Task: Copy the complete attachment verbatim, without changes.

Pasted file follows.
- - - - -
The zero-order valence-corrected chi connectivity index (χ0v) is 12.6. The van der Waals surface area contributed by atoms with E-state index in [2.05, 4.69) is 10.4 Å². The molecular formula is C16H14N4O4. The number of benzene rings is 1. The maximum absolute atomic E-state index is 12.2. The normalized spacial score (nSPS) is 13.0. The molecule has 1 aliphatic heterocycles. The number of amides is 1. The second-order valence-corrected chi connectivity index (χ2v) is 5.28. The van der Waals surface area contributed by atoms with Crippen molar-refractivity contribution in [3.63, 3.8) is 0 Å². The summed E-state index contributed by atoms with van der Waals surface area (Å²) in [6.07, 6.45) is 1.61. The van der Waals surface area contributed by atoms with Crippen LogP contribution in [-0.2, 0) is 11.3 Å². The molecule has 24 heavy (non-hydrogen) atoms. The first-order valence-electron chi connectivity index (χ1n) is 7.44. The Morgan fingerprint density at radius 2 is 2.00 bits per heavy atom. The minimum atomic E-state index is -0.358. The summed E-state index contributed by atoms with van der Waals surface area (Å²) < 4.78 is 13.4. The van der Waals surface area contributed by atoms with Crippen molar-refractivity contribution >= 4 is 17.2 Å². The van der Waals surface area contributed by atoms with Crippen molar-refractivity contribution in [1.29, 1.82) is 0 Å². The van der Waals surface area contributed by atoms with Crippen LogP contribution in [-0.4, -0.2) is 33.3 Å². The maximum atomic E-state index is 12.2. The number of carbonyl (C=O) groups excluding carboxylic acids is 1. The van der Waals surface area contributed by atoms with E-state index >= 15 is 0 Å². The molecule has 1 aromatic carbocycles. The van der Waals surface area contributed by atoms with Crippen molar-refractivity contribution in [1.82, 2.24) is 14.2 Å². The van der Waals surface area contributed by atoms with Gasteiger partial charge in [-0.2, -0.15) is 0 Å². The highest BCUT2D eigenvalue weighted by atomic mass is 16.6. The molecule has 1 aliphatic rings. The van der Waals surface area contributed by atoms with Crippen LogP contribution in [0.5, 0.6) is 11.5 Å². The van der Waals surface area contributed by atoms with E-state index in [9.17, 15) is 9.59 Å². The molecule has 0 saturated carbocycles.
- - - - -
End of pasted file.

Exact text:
The zero-order valence-corrected chi connectivity index (χ0v) is 12.6. The van der Waals surface area contributed by atoms with E-state index in [2.05, 4.69) is 10.4 Å². The molecular formula is C16H14N4O4. The number of benzene rings is 1. The maximum absolute atomic E-state index is 12.2. The normalized spacial score (nSPS) is 13.0. The molecule has 1 aliphatic heterocycles. The number of amides is 1. The second-order valence-corrected chi connectivity index (χ2v) is 5.28. The van der Waals surface area contributed by atoms with Crippen molar-refractivity contribution in [3.63, 3.8) is 0 Å². The summed E-state index contributed by atoms with van der Waals surface area (Å²) in [6.07, 6.45) is 1.61. The van der Waals surface area contributed by atoms with Crippen LogP contribution in [-0.2, 0) is 11.3 Å². The molecule has 24 heavy (non-hydrogen) atoms. The first-order valence-electron chi connectivity index (χ1n) is 7.44. The Morgan fingerprint density at radius 2 is 2.00 bits per heavy atom. The minimum atomic E-state index is -0.358. The summed E-state index contributed by atoms with van der Waals surface area (Å²) < 4.78 is 13.4. The van der Waals surface area contributed by atoms with Crippen molar-refractivity contribution >= 4 is 17.2 Å². The van der Waals surface area contributed by atoms with Crippen molar-refractivity contribution in [1.29, 1.82) is 0 Å². The van der Waals surface area contributed by atoms with Crippen LogP contribution in [-0.4, -0.2) is 33.3 Å². The maximum atomic E-state index is 12.2. The number of carbonyl (C=O) groups excluding carboxylic acids is 1. The van der Waals surface area contributed by atoms with E-state index >= 15 is 0 Å². The molecule has 1 aromatic carbocycles. The van der Waals surface area contributed by atoms with Crippen molar-refractivity contribution in [1.82, 2.24) is 14.2 Å². The van der Waals surface area contributed by atoms with Gasteiger partial charge in [-0.2, -0.15) is 0 Å². The highest BCUT2D eigenvalue weighted by atomic mass is 16.6. The molecule has 1 aliphatic rings. The van der Waals surface area contributed by atoms with Crippen LogP contribution in [0.5, 0.6) is 11.5 Å². The van der Waals surface area contributed by atoms with E-state index in [9.17, 15) is 9.59 Å². The molecule has 0 saturated carbocycles.